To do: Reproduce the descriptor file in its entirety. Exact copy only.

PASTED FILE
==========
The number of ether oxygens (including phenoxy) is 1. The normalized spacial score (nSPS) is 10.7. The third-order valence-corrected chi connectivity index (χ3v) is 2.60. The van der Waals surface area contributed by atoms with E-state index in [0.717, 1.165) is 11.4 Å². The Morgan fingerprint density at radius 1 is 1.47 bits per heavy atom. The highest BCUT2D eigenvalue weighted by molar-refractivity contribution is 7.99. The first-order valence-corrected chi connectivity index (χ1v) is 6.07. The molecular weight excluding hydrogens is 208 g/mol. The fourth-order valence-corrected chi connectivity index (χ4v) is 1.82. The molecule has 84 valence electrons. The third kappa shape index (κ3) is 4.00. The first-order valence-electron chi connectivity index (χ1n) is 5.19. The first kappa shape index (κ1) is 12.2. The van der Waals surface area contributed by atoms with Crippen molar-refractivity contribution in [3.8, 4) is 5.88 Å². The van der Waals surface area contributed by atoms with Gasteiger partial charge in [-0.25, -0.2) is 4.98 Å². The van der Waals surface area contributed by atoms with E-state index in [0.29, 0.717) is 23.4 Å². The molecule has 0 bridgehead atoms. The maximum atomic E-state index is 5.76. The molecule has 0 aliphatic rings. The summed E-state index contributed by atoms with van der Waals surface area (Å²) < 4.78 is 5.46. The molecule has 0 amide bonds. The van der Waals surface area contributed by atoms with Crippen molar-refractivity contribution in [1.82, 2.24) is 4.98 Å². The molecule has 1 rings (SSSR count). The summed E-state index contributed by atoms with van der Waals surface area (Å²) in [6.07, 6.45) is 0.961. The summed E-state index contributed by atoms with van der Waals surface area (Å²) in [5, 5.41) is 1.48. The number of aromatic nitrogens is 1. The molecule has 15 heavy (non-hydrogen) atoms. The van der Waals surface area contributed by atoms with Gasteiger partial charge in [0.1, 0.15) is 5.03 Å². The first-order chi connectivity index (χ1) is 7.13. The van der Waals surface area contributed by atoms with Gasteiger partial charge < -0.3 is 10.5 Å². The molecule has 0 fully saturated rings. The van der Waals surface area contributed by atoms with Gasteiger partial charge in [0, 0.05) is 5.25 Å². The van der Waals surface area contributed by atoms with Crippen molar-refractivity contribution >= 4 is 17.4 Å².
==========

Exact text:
The number of ether oxygens (including phenoxy) is 1. The normalized spacial score (nSPS) is 10.7. The third-order valence-corrected chi connectivity index (χ3v) is 2.60. The van der Waals surface area contributed by atoms with E-state index in [0.717, 1.165) is 11.4 Å². The Morgan fingerprint density at radius 1 is 1.47 bits per heavy atom. The highest BCUT2D eigenvalue weighted by molar-refractivity contribution is 7.99. The first-order valence-corrected chi connectivity index (χ1v) is 6.07. The molecular weight excluding hydrogens is 208 g/mol. The fourth-order valence-corrected chi connectivity index (χ4v) is 1.82. The molecule has 84 valence electrons. The third kappa shape index (κ3) is 4.00. The first-order valence-electron chi connectivity index (χ1n) is 5.19. The first kappa shape index (κ1) is 12.2. The van der Waals surface area contributed by atoms with Crippen molar-refractivity contribution in [3.8, 4) is 5.88 Å². The van der Waals surface area contributed by atoms with Gasteiger partial charge in [-0.25, -0.2) is 4.98 Å². The van der Waals surface area contributed by atoms with E-state index in [0.29, 0.717) is 23.4 Å². The molecule has 0 bridgehead atoms. The maximum atomic E-state index is 5.76. The molecule has 0 aliphatic rings. The summed E-state index contributed by atoms with van der Waals surface area (Å²) < 4.78 is 5.46. The molecule has 0 amide bonds. The van der Waals surface area contributed by atoms with Crippen molar-refractivity contribution in [1.82, 2.24) is 4.98 Å². The molecule has 1 rings (SSSR count). The summed E-state index contributed by atoms with van der Waals surface area (Å²) in [6.07, 6.45) is 0.961. The summed E-state index contributed by atoms with van der Waals surface area (Å²) in [5, 5.41) is 1.48. The number of aromatic nitrogens is 1. The molecule has 15 heavy (non-hydrogen) atoms. The van der Waals surface area contributed by atoms with Gasteiger partial charge in [0.1, 0.15) is 5.03 Å². The first-order chi connectivity index (χ1) is 7.13. The van der Waals surface area contributed by atoms with Gasteiger partial charge < -0.3 is 10.5 Å². The molecule has 0 fully saturated rings. The van der Waals surface area contributed by atoms with Gasteiger partial charge in [0, 0.05) is 5.25 Å². The van der Waals surface area contributed by atoms with Crippen molar-refractivity contribution >= 4 is 17.4 Å².